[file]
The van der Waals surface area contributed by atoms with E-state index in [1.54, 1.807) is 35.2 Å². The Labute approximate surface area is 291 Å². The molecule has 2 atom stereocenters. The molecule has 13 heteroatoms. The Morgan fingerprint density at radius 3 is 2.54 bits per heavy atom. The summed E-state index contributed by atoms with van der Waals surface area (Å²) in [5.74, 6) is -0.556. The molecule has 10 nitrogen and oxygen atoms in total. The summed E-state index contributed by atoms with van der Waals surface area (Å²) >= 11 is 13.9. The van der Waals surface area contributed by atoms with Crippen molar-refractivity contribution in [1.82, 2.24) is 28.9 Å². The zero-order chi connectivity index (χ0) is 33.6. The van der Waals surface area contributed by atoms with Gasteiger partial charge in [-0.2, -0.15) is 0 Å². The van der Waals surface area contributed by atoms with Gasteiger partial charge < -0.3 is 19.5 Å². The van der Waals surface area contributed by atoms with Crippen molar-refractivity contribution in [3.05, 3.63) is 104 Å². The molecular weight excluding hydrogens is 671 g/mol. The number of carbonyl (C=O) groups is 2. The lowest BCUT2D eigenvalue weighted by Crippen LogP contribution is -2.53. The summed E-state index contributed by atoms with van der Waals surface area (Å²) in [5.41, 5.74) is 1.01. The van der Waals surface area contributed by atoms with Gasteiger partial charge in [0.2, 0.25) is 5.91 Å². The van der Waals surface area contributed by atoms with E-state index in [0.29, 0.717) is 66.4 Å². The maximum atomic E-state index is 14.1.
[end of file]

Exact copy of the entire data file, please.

The van der Waals surface area contributed by atoms with E-state index in [1.54, 1.807) is 35.2 Å². The Labute approximate surface area is 291 Å². The molecule has 2 atom stereocenters. The molecule has 13 heteroatoms. The Morgan fingerprint density at radius 3 is 2.54 bits per heavy atom. The summed E-state index contributed by atoms with van der Waals surface area (Å²) in [5.74, 6) is -0.556. The molecule has 10 nitrogen and oxygen atoms in total. The summed E-state index contributed by atoms with van der Waals surface area (Å²) >= 11 is 13.9. The van der Waals surface area contributed by atoms with Crippen molar-refractivity contribution in [1.82, 2.24) is 28.9 Å². The zero-order chi connectivity index (χ0) is 33.6. The van der Waals surface area contributed by atoms with Gasteiger partial charge in [-0.2, -0.15) is 0 Å². The van der Waals surface area contributed by atoms with Gasteiger partial charge < -0.3 is 19.5 Å². The van der Waals surface area contributed by atoms with Crippen molar-refractivity contribution in [3.05, 3.63) is 104 Å². The molecular weight excluding hydrogens is 671 g/mol. The number of carbonyl (C=O) groups is 2. The lowest BCUT2D eigenvalue weighted by Crippen LogP contribution is -2.53. The summed E-state index contributed by atoms with van der Waals surface area (Å²) in [5.41, 5.74) is 1.01. The van der Waals surface area contributed by atoms with Gasteiger partial charge in [0.2, 0.25) is 5.91 Å². The van der Waals surface area contributed by atoms with E-state index in [0.29, 0.717) is 66.4 Å². The maximum atomic E-state index is 14.1.